Welcome to the second part of my three part series on Scotland!
(Hopetoun House and The Royal Botanic Garden)
Constructed between 1699-1701, Hopetoun House was designed by Sir William Bruce and is now owned by the Hopetoun House Preservation Trust. The country house was originally built for the first Earl of Hopetoun, Charles Hope and is now occupied by the Marquis of Linlithgow and his family in the South wing of the house. During the summer months parts of the house and the gardens are open to the public. There are beautiful walks through “The Spring Garden Trail” where you’ll spot beautiful birds and even a few hares as well as “The Sea Walk Trail” which takes you along the Firth of Fourth with an amazing view of the Firth of Fourth Bridge.
You’ll also find Red Deer in a field below the trail and if you’re lucky you might even see some fawns! The walks are peaceful and a great way to get in touch with nature. With many places to sit and enjoy your surroundings, you’ll most definitely want to pack a picnic!
Forget your picnic basket? Don’t fret, Hopetoun House has a wonderful tearoom with home cooked and freshly prepared ingredients. I highly recommend their afternoon tea! Delicious mini scones with jam and cream, macaroons, jam tarts and finger sandwiches. The Stables Tearoom’s traditional afternoon tea is like three meals rolled into one! A must try!
Once you’ve had your fill of delightful treats head inside to the incredible house which have been virtually unchanged throughout three centuries and explore until your heart is content. Don’t skip the fantastic view you’ll get from the rooftop, there are a few flights of stairs to get there but it’s definitely worth the effort!
Know Before You Go
House and Grounds
|Family (2 + 2)||£25.00||£11.50|
Hopetoun House is open to visitors daily from 10.30am – 5.00pm (last entry 4pm) from Friday 3rd April through until Sunday 27th September 2015.
Groups can book by appointment all year round.
The Royal Botanic Garden in Inverleith is a gorgeous place to visit. A photographer and botanist heaven, the gardens were started in 1670 near Holyrood Palace by Dr. Robert Sibbald and Dr. Andrew Balfour. Eventually, due to the pollution in the city, the gardens were moved to west side of Leith Walk in 1763 and then moved once again to their current home opposite Inverleith Row in the early 1820’s. As stated on the Botanic Garden’s website “The Garden is first and foremost a scientific institution, dedicated to discovering and describing plants and their relationships, evolution, conservation and biology.” They even grow bamboo for my panda friends Tian Tian and Yang Guang over at Edinburgh Zoo to keep up with the pounds of it they eat a day.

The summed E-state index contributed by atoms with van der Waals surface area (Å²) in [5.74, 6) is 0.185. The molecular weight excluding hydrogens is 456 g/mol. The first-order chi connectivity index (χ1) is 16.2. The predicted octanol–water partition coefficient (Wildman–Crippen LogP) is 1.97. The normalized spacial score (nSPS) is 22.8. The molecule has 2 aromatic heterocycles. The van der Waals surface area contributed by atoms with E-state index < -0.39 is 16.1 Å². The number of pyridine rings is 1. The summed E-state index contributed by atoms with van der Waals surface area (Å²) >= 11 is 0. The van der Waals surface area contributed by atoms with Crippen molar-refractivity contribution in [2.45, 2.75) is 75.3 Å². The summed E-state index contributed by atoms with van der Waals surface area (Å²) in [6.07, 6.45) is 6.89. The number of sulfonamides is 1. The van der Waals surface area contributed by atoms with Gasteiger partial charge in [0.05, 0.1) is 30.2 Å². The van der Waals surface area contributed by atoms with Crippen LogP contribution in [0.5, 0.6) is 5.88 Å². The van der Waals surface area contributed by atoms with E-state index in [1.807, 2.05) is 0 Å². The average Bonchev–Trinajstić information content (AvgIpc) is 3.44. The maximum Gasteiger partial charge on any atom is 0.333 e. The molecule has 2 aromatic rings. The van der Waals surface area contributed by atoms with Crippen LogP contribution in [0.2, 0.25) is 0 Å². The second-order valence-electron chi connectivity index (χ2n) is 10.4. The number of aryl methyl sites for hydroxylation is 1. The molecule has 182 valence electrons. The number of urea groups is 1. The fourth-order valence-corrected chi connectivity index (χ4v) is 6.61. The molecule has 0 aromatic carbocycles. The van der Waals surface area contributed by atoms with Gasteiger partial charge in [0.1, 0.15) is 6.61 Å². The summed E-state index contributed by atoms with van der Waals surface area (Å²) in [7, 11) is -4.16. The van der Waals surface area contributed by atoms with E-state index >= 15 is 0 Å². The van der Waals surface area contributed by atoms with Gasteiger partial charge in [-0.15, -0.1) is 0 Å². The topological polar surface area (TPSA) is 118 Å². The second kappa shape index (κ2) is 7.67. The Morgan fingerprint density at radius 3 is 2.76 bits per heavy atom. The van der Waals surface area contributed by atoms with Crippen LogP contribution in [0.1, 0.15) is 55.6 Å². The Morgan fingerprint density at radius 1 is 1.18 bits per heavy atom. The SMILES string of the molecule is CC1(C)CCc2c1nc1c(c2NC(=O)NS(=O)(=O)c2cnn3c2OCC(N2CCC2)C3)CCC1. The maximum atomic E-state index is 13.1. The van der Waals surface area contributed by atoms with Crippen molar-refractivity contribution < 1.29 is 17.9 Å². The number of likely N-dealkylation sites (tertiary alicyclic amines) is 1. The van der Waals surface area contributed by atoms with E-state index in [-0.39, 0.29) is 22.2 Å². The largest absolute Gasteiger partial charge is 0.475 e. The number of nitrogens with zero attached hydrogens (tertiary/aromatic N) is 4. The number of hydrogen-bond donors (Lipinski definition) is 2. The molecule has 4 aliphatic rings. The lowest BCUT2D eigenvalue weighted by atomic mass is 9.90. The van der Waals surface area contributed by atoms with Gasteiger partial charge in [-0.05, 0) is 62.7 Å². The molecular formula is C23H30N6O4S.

Entrance to the gardens is free but make sure you don’t miss out the palm house and glasshouses, this will cost you a small fee. This is where you’ll find all the plants, flowers and trees imaginable. You’ll walk through different climates and atmospheres. Many different types of orchids, chilies and cacti can be found along the way. Pick up an informative electronic guide if you wish to learn a little bit more about the flora within the glasshouses.
Once you’ve worked up an appetite after wandering through the gardens. Head over to one of the three restaurants within the gardens. Check out The Terrace Restaurant, The Gateway Restaurant or The East Gate Coffee Bar. I had lunch at The Gateway and the food was pretty good albeit rather pricey. Lastly have a browse around the gift shop, you can pick up anything from flower seeds to stationery!
Know Before You Go
Child (15 and under): Free
Essential Carers: Free
RBGE Members admitted free of charge.
The Garden is open daily (except 25 December and 1 January).
November to January: 10am – 4pm
February and October: 10am – 5pm
March to September: 10am – 6pm
(I’ve visited both in summer and winter and it’s beautiful all year round!
November to January: 3.30pm (last admission 3pm)
February and October: 4.30pm (last admission 4pm)
March to September: 5.30pm (last admission 5pm)